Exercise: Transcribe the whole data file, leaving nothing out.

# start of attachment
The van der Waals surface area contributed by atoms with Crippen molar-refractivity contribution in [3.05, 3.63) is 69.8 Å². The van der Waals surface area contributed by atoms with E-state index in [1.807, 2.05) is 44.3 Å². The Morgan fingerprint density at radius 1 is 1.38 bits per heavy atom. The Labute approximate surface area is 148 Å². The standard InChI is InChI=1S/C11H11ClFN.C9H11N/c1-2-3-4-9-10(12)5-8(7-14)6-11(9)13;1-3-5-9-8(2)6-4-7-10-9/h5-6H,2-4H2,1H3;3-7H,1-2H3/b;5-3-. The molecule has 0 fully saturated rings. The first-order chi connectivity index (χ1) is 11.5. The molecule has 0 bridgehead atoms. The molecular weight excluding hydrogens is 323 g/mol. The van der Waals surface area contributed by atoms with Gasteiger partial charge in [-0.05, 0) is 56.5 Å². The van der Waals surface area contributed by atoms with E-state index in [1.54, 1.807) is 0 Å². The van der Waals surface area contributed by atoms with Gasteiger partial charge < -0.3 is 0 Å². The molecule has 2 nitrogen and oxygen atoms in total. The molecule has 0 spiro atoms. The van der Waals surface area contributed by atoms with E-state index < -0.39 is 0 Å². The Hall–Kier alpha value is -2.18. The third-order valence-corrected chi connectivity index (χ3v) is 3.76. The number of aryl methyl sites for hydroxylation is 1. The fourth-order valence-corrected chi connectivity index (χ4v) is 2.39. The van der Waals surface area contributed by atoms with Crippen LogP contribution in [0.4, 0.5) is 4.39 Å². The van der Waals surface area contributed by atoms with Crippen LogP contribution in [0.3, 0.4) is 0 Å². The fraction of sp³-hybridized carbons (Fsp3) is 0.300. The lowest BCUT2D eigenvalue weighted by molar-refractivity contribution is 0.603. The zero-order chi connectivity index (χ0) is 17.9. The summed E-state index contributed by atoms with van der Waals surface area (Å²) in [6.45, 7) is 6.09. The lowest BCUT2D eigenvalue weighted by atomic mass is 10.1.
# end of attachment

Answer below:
The van der Waals surface area contributed by atoms with Crippen molar-refractivity contribution in [3.05, 3.63) is 69.8 Å². The van der Waals surface area contributed by atoms with E-state index in [1.807, 2.05) is 44.3 Å². The Morgan fingerprint density at radius 1 is 1.38 bits per heavy atom. The Labute approximate surface area is 148 Å². The standard InChI is InChI=1S/C11H11ClFN.C9H11N/c1-2-3-4-9-10(12)5-8(7-14)6-11(9)13;1-3-5-9-8(2)6-4-7-10-9/h5-6H,2-4H2,1H3;3-7H,1-2H3/b;5-3-. The molecule has 0 fully saturated rings. The first-order chi connectivity index (χ1) is 11.5. The molecule has 0 bridgehead atoms. The molecular weight excluding hydrogens is 323 g/mol. The van der Waals surface area contributed by atoms with Gasteiger partial charge in [-0.05, 0) is 56.5 Å². The van der Waals surface area contributed by atoms with E-state index in [1.54, 1.807) is 0 Å². The van der Waals surface area contributed by atoms with Gasteiger partial charge < -0.3 is 0 Å². The molecule has 2 nitrogen and oxygen atoms in total. The molecule has 0 spiro atoms. The van der Waals surface area contributed by atoms with E-state index < -0.39 is 0 Å². The Hall–Kier alpha value is -2.18. The third-order valence-corrected chi connectivity index (χ3v) is 3.76. The number of aryl methyl sites for hydroxylation is 1. The fourth-order valence-corrected chi connectivity index (χ4v) is 2.39. The van der Waals surface area contributed by atoms with Crippen LogP contribution in [0.4, 0.5) is 4.39 Å². The van der Waals surface area contributed by atoms with Crippen LogP contribution in [0.3, 0.4) is 0 Å². The fraction of sp³-hybridized carbons (Fsp3) is 0.300. The lowest BCUT2D eigenvalue weighted by molar-refractivity contribution is 0.603. The zero-order chi connectivity index (χ0) is 17.9. The summed E-state index contributed by atoms with van der Waals surface area (Å²) in [6.45, 7) is 6.09. The lowest BCUT2D eigenvalue weighted by atomic mass is 10.1.